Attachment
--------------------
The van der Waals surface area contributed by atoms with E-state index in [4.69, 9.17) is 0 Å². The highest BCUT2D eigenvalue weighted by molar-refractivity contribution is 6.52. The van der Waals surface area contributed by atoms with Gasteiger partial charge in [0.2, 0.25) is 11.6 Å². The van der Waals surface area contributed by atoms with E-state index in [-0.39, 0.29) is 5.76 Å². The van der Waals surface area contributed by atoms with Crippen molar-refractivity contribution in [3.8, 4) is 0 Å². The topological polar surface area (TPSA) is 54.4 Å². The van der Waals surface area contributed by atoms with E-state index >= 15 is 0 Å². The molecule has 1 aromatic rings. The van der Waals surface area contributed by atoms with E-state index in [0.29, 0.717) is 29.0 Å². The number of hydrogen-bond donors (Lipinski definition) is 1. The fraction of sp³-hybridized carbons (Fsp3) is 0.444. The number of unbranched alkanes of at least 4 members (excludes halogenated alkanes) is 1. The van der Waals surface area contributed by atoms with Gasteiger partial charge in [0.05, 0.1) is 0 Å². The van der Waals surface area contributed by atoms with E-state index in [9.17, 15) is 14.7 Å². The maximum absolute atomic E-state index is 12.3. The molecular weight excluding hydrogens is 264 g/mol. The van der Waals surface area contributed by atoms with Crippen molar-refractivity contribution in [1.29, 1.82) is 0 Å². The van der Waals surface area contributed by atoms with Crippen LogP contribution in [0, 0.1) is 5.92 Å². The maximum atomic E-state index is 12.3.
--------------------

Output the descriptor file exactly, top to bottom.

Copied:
The van der Waals surface area contributed by atoms with E-state index in [4.69, 9.17) is 0 Å². The highest BCUT2D eigenvalue weighted by molar-refractivity contribution is 6.52. The van der Waals surface area contributed by atoms with Gasteiger partial charge in [0.2, 0.25) is 11.6 Å². The van der Waals surface area contributed by atoms with E-state index in [-0.39, 0.29) is 5.76 Å². The van der Waals surface area contributed by atoms with Crippen molar-refractivity contribution in [3.8, 4) is 0 Å². The topological polar surface area (TPSA) is 54.4 Å². The van der Waals surface area contributed by atoms with E-state index >= 15 is 0 Å². The molecule has 1 aromatic rings. The van der Waals surface area contributed by atoms with E-state index in [0.29, 0.717) is 29.0 Å². The number of hydrogen-bond donors (Lipinski definition) is 1. The fraction of sp³-hybridized carbons (Fsp3) is 0.444. The number of unbranched alkanes of at least 4 members (excludes halogenated alkanes) is 1. The van der Waals surface area contributed by atoms with Gasteiger partial charge in [0.05, 0.1) is 0 Å². The van der Waals surface area contributed by atoms with E-state index in [9.17, 15) is 14.7 Å². The maximum absolute atomic E-state index is 12.3. The molecular weight excluding hydrogens is 264 g/mol. The van der Waals surface area contributed by atoms with Crippen molar-refractivity contribution in [1.29, 1.82) is 0 Å². The van der Waals surface area contributed by atoms with Crippen LogP contribution in [0, 0.1) is 5.92 Å². The maximum atomic E-state index is 12.3.